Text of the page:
Out-of-state lock boxes to speed deposits
Tax, utility payments to go to Massachusetts
Don’t be surprised if you are directed to send the quarter tax payment due July 15 and sewer and water payments to a Massachusetts post office box. And don’t be surprised to find your check cashed within a day of being received.
Those changes are expected to be the most apparent to Warwick residents if the city moves ahead with an agreement for Citizens Bank to operate “lock boxes” for property taxes and utility payments.
What the city will gain is access to payments within a day and an end to complaints that the city is holding on to checks for as much as four months, which makes it difficult for people to reconcile checking accounts or project when funds could be withdrawn.
But while the lock box seems like a great solution for the city, which has had difficulty catching up with posting and depositing payments, and residents paying close attention to their accounts, the solution comes with a cost.
On Monday, that had some council members questioning whether the Citizens Bank agreement – $152,000 for the next two years – is the best deal and why City Treasurer David Olsen didn’t seek bids. News that the city is looking at lock boxes for tax and utility payments raised questions why the city hadn’t been in contact with the State Treasurer’s office. The state treasurer negotiated a contract with Webster Bank three years ago and the terms of that agreement have been extended to municipalities and government agencies.
“This is not a sole source provider,” Ward 4 Councilman Joseph Solomon said, establishing that institutions other than Citizens could provide lock box services. “So we are awarding a no-bid contract,” he added.
Olsen defended the selection, pointing out that Citizens has the city account; that it will take two months to set up the mechanisms for the lock boxes; and, if they had advertised for bids, there wouldn’t have been enough time to get tax bills printed with the Massachusetts address by the middle of June, when tax bills go in the mail.
“This is strictly a business decision,” Olsen said in an interview Tuesday. “We didn’t have time to go out to bid.”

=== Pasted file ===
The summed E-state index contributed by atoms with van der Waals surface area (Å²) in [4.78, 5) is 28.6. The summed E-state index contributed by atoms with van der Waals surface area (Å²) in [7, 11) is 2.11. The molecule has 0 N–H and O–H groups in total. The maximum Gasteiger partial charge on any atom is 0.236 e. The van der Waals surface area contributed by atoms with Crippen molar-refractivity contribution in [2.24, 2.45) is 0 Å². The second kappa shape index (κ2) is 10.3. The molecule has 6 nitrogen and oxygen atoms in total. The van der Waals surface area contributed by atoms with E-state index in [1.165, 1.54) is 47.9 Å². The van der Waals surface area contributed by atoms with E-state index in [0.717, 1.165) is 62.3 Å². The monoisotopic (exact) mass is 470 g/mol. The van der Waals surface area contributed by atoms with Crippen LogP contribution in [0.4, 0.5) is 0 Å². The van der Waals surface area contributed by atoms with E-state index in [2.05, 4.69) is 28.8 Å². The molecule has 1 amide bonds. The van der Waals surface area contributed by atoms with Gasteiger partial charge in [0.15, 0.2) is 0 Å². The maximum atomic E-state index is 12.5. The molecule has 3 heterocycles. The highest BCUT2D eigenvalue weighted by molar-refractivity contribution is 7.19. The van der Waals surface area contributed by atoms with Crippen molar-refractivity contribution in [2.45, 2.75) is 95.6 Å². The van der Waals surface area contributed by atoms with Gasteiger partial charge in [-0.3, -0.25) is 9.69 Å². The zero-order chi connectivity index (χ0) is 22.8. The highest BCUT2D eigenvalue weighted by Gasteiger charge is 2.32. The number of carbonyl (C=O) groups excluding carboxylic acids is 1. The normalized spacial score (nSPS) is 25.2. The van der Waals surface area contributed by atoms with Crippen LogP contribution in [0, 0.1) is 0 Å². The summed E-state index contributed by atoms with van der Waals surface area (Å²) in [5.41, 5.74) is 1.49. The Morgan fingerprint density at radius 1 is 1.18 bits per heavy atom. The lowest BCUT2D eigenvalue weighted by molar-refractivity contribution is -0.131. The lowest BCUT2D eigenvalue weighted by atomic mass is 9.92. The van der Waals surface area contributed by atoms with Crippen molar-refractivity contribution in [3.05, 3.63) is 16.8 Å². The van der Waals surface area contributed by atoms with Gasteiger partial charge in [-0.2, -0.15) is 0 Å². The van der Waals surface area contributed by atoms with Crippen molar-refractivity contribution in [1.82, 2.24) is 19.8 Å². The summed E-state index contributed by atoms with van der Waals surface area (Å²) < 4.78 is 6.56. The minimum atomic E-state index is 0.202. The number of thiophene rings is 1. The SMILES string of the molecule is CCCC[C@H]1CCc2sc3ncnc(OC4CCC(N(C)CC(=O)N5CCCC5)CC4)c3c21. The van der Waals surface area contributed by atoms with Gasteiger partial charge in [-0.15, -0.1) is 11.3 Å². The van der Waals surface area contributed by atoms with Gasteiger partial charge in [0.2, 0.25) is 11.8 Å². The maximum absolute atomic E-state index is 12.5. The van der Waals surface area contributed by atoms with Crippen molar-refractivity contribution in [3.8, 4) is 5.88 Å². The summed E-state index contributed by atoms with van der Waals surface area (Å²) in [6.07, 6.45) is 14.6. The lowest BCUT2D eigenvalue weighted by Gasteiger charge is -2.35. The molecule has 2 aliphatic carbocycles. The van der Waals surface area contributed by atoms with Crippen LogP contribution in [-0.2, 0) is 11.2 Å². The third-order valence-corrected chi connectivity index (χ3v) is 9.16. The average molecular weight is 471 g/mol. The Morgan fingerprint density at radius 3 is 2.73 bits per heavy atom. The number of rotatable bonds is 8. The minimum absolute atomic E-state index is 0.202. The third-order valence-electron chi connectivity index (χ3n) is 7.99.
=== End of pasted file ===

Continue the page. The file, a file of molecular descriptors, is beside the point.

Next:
He did not have the terms of the agreement beyond the projected payment for two years. With the lock boxes, the bank will cash all payments and credit the city’s account within a day. The city will get an online record of the payments; enabling the tax collector’s office, which also processes utility payments, to post accounts.
Over the last year, a combination of factors, including two staff absences, a retirement and the move for quarterly utility payments, converged for what chief of staff Mark Carruolo called a “perfect storm” to impact the city’s cash flow. But Carruolo said Tuesday that it has not reached the point where the city has to borrow funds, although it may have postponed some vendors’ payments to meet payroll and more immediate needs.
From Olsen’s perspective, the delay in processing payments has leveled off revenue, eliminating quarterly spikes in tax revenues. This has eliminated the practice of the short-term investment of cash reserves.
Although interest rates are low, Olsen believes the rapid deposit of tax and utility payments will generate sufficient revenue to pay for the lock boxes.
“I knew what we are getting with Citizens Bank. I’m looking out for the citizens of Warwick,” he said. He pointed out that Citizens operates lock boxes for Cranston, Woonsocket and Boston.
It was news to Carruolo that the state treasurer could offer the same service as a piggyback on its agreement with Webster.
According to Joy Fox, spokeswoman for Treasurer Gina Raimondo, Webster Bank is processing about 125,000 transactions a month at a cost of 35 cents per item. The city of Pawtucket, the Division of Motor Vehicles and the Rhode Island Student Loan Authority use Webster lock boxes.
“Treasury is supportive of the mayor and city of Warwick for considering a lock box program. It is great that they are constantly looking for cost-savings measures through operational efficiencies,” Fox said. “Treasury’s door remains open for technical assistance and support. This program has proven to be a successful tool for the state.”
In response to Solomon, Ken Mallette, city tax collector and assessor, told the council that the department had spent about $30,000 in overtime but was still not able to catch up with the blizzard of tax and utility payments. He said 92 percent of payments are made by check and, in the course of a year, the city collects $216 million in taxes and another $6 million in utility payments.
Asked if the lock boxes would enable the department to reduce staff, Mallette said, with the boxes, he wouldn’t have to add staff. Olsen assured the lock boxes would not result in a reduction of staff, a concern to the municipal employees union.